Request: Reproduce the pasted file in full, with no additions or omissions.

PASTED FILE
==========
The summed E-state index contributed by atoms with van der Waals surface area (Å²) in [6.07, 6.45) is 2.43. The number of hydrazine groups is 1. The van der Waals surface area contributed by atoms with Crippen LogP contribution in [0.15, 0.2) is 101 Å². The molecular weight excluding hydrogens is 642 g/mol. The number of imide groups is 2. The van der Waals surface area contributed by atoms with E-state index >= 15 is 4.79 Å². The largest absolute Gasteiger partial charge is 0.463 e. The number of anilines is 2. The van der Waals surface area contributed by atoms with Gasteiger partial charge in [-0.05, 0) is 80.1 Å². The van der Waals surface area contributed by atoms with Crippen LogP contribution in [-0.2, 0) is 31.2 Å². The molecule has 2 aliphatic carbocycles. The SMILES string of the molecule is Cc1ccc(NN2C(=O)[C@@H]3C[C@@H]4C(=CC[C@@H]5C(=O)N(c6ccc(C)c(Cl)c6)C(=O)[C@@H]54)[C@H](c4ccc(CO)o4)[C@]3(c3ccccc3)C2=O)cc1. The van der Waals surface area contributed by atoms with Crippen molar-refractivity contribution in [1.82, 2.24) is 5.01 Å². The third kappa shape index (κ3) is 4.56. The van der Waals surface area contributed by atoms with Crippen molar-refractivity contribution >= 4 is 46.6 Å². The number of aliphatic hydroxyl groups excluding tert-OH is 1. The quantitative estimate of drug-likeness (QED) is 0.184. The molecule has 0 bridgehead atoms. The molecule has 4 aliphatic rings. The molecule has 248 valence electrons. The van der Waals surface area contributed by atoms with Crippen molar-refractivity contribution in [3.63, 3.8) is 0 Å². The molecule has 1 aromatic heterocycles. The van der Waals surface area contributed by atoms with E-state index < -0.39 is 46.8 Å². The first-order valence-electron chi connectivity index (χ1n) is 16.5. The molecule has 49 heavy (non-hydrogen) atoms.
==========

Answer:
The summed E-state index contributed by atoms with van der Waals surface area (Å²) in [6.07, 6.45) is 2.43. The number of hydrazine groups is 1. The van der Waals surface area contributed by atoms with Crippen LogP contribution in [0.15, 0.2) is 101 Å². The molecular weight excluding hydrogens is 642 g/mol. The number of imide groups is 2. The van der Waals surface area contributed by atoms with E-state index >= 15 is 4.79 Å². The largest absolute Gasteiger partial charge is 0.463 e. The number of anilines is 2. The van der Waals surface area contributed by atoms with Gasteiger partial charge in [-0.05, 0) is 80.1 Å². The van der Waals surface area contributed by atoms with Crippen LogP contribution in [-0.2, 0) is 31.2 Å². The molecule has 2 aliphatic carbocycles. The SMILES string of the molecule is Cc1ccc(NN2C(=O)[C@@H]3C[C@@H]4C(=CC[C@@H]5C(=O)N(c6ccc(C)c(Cl)c6)C(=O)[C@@H]54)[C@H](c4ccc(CO)o4)[C@]3(c3ccccc3)C2=O)cc1. The van der Waals surface area contributed by atoms with Crippen molar-refractivity contribution in [1.82, 2.24) is 5.01 Å². The third kappa shape index (κ3) is 4.56. The van der Waals surface area contributed by atoms with Crippen molar-refractivity contribution >= 4 is 46.6 Å². The number of aliphatic hydroxyl groups excluding tert-OH is 1. The quantitative estimate of drug-likeness (QED) is 0.184. The molecule has 0 bridgehead atoms. The molecule has 4 aliphatic rings. The molecule has 248 valence electrons. The van der Waals surface area contributed by atoms with Crippen molar-refractivity contribution in [3.63, 3.8) is 0 Å². The molecule has 1 aromatic heterocycles. The van der Waals surface area contributed by atoms with E-state index < -0.39 is 46.8 Å². The first-order valence-electron chi connectivity index (χ1n) is 16.5. The molecule has 49 heavy (non-hydrogen) atoms.